Air and nitrox saturation decompression: a report of 4 schedules and 77 subjects.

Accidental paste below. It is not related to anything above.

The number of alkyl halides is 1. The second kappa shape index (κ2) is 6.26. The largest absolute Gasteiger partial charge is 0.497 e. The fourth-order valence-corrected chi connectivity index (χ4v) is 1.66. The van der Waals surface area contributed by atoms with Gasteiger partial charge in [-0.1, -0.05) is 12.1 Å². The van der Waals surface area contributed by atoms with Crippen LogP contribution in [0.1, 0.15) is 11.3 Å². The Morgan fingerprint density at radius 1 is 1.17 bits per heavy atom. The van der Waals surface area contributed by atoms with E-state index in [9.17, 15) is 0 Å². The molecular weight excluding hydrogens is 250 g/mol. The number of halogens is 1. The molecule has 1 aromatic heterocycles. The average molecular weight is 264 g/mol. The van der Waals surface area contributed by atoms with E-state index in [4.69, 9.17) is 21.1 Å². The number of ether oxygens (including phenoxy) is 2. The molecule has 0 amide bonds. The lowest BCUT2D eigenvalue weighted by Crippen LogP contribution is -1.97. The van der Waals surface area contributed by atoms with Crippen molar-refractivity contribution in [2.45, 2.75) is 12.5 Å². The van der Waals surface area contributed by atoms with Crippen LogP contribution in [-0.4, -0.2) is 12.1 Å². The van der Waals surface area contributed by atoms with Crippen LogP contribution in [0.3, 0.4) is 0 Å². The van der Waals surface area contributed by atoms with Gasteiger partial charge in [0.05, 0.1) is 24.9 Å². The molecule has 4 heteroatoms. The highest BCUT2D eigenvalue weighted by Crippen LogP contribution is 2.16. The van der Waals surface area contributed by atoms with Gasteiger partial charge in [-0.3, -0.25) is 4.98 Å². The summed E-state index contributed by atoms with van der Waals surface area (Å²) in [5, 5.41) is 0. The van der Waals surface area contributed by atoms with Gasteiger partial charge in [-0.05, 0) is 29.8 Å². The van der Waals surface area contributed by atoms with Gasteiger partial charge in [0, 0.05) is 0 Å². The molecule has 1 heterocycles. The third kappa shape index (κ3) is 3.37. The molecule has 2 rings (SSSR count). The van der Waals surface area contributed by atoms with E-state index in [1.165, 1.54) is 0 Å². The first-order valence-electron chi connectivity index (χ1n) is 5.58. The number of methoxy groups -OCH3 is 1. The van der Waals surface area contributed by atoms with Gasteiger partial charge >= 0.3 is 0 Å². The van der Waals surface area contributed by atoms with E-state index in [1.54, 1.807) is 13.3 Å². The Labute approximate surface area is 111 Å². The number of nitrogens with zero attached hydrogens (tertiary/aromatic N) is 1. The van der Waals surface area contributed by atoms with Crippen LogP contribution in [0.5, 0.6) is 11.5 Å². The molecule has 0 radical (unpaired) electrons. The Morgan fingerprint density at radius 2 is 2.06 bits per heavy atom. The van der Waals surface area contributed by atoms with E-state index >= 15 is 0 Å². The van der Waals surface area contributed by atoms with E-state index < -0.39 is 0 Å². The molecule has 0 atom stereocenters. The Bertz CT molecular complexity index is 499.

Seventy-seven subjects were decompressed from air or nitrogen-oxygen (nitrox) saturation exposures at 18.3 to 40.2 meters sea water (msw) [60 to 132 feet sea water (fsw)] using four different decompression schedules. A h schedule for decompression from an air saturation-excursion profile at 18.3 msw (60 fsw) resulted in pain-only decompression sickness (DCS) symptoms in 2 of 23 subjects. A 32 and 35 h schedule from a different air saturation profile at 19.8 and 22.9 msw (65 and 75 fsw), respectively, resulted in DCS symptoms in 1 of 24 subjects. A third and fourth schedule for air or nitrox saturation at 40.2 msw (132 fsw) resulted in DCS symptoms in 3 of 12 and 1 of 18, respectively. No serious (type II) symptoms were observed as a result of any of the decompressions. All DCS cases consisted of knee pain occurring either in the last 3 msw of the decompression or shortly after surfacing. Doppler ultrasound monitoring revealed venous gas emboli (VGE) in several subjects, but generally only shallow to 6.1 msw (20 fsw). Results demonstrate an overall DCS incidence of 9%, and all cases were pain-only and localized to the knee. The third schedule (U.S. Navy heliox saturation decompression schedule) seems to produce a higher incidence of DCS than the other schedules when used in air or nitrox exposures. Differentiation between the schedules designed for nitrox was impossible due to the limited number of subjects in each and the variable nature of the exposures.
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